Natural product communications

A comparative study of the antioxidant/prooxidant effects of carvacrol and thymol at various concentrations on membrane and DNA of parental and drug resistant H1299 cells.

PMID 23413548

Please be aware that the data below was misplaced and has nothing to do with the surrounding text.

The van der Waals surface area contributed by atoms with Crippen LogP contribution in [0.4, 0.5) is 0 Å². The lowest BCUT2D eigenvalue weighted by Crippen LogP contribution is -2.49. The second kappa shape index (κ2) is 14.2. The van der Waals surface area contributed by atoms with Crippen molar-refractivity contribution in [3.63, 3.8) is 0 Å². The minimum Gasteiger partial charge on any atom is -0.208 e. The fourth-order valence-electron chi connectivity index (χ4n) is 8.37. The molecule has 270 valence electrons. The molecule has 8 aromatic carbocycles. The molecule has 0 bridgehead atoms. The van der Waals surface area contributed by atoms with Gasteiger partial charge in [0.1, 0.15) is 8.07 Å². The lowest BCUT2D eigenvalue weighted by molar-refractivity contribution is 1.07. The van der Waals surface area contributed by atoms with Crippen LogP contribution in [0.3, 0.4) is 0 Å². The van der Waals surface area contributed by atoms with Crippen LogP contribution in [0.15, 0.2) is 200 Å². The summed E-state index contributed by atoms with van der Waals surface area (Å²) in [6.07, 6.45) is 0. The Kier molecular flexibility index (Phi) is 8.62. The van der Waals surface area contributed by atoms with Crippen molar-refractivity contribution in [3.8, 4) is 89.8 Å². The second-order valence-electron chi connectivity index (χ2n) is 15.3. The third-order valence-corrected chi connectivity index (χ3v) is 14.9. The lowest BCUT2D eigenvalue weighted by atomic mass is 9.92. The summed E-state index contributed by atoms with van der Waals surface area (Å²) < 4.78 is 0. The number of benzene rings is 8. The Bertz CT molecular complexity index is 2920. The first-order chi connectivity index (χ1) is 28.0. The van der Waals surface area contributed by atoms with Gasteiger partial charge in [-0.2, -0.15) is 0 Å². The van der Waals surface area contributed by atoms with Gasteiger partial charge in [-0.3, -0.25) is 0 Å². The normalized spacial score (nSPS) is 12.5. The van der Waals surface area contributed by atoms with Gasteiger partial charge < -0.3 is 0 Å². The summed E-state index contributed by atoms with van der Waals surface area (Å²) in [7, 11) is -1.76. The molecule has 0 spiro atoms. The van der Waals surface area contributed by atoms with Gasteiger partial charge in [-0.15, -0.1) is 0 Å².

Carvacrol and thymol, both used as flavor agents in cosmetic and food products, have prooxidant and antioxidant activities. To clarify the mechanisms of their cytotoxicity and the factors affecting their antioxidant/prooxidant activities, we investigated cell membrane and DNA damage induced by carvacrol and thymol in parental and drug-resistant human lung cancer cell lines. After 24 and 48 hour incubation periods, the cytotoxicity of carvacrol (IC50 380 and 244 microM) was found to be higher than that of thymol (IC50 497 and 266 microM) in parental cells. However, thymol showed higher cytotoxic effects in drug resistant H1299 cells for three incubation periods. Also, carvacrol and thymol, at higher concentrations, increased malondealdehyde (MDA) levels causing membrane damage and 8-hydroxy deoxyguanozine (8-OHdG) levels, causing DNA damage to both parental and drug resistant cells. On the other hand, carvacrol and thymol protected the cells against H2O2-induced cytotoxicity, and membrane and DNA damage when the cells were preincubated with these two compounds at lower concentration (< IC50) before H2O2 incubation. These findings suggest that carvacrol and thymol exhibit protective/damaging effects depending on cell resistance, concentration and time.